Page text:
Five Minutes With Lisa Schweitzer
This year, the Bedrosian Center welcomed several new faculty members, including Lisa Schweitzer, an assistant professor in the Sol Price School of Public Policy whose research addresses transportation, urban environments, transportation, and social justice. With an interest in examining how governance and policy making influence the behaviors and decision making, Schweitzer’s recent projects evaluate the distribution of social and economic opportunities and the location of environmental hazards. She also maintains a prolific and thought-provoking blog at lisaschweitzer.com, where she turns her omnivorous gaze on topics related to urbanism, media, and academia. Dr. Schweitzer recently sat down with the Bedrosian Center for a talk about recent research about governance, Twitter as an area of public space, and changing prevailing narratives about public transit.
You’ve been preparing some research on the role of social justice as it relates to social media and transit agencies. (The manuscript examines some unsolicited comments about public transit on Twitter to observe customer feelings about transit services.) What role does governance play in your work?
It influences governance in some really significant ways. We know media has influence at various different levels on people’s beliefs and attitudes about what’s true in the world and the values attached to those facts. It’s been very clear that what people see on screen, at least on TV in particular, influences how they think about stuff, but social media, I think, is a challenge because there isn’t as much research on it in terms of its influence. But social media has the power to do any number of things in terms of influence. One is that you do have different types of producers creating content. You have institutions generating their own content. And then you have users creating content. And I think for influence, that’s very interesting. So all the sudden, you’ve got this social content, this social media content, that has these multiple and perhaps reinforcing or conflicting, we don’t know, avenues of influence over the way people think about issues. So one of the reasons why I think looking at transit on Twitter is so interesting is that in many respects I think planners are very innocent about the media. They don’t think about it as much as they should.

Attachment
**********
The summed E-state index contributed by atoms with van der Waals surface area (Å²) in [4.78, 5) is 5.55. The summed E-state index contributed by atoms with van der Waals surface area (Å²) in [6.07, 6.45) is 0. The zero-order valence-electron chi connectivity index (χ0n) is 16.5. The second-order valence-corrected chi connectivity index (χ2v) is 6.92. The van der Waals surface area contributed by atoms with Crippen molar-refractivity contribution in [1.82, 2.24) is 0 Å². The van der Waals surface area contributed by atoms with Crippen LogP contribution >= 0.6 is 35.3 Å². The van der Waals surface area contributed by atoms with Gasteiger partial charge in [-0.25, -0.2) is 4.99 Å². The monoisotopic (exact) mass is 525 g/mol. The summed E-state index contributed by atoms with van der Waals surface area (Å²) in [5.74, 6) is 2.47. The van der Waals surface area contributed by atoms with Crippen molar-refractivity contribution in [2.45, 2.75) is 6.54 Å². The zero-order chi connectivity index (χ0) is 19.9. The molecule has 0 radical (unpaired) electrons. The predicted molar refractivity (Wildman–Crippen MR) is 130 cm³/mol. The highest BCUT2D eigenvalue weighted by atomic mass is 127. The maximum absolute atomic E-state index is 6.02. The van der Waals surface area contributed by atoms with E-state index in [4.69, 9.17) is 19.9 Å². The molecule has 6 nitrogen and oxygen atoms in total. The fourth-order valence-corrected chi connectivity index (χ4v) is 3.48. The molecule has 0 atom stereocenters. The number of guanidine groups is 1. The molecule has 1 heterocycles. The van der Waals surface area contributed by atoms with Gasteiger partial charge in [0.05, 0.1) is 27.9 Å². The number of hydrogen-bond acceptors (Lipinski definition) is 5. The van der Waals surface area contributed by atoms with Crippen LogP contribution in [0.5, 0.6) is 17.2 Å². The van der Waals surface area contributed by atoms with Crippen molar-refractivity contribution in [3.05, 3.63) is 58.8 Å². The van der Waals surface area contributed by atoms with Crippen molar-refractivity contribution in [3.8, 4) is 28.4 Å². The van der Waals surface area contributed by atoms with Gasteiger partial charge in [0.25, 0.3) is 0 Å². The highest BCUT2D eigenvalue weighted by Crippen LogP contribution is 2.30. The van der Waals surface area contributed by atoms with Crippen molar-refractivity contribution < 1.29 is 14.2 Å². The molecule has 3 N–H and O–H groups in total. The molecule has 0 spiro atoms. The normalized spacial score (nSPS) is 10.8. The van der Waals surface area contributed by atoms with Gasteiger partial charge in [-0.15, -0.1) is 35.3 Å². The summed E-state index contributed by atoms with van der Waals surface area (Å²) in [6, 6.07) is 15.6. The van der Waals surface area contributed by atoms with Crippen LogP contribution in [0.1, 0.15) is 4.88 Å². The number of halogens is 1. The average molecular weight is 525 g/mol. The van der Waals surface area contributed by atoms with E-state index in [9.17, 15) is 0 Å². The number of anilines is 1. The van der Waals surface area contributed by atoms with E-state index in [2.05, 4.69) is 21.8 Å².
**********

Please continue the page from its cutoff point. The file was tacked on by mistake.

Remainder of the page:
So what can we learn by looking at Twitter feeds of transit agencies?
So one of the things that I know about transit is that they are actually relatively careless about what they put out there. They put out a lot of service updates and not much else. And that’s not necessarily the impression that they want to get. If you hold up a screen for example with just MBTA (Massachusetts Bay Transportation Authority), [you’ll see messages] like, “we’re late, we’re late, we’re late. And then they’ll be like 17 users saying, “you late bastards, you late bastards.” For a person just perusing that screen, it’s a very strong message, which is that the service is not very good.
Do you see any transit agencies trying to improve the way they work with Twitter?
I think SEPTA [Southeastern Pennsylvania Transportation Authority] is starting to step up. When I first started studying Twitter, SEPTA just let users own the feed, and now they are much more active about getting out there. But they’ve got problems; they’re a difficult organization to run. They’ve got a really obstreperous union. They have a very large service area. They have a not particularly affluent user group. Public transit is not easy to manage in the United States. It’s just not.
How do you compare that with transportation agencies of other cities?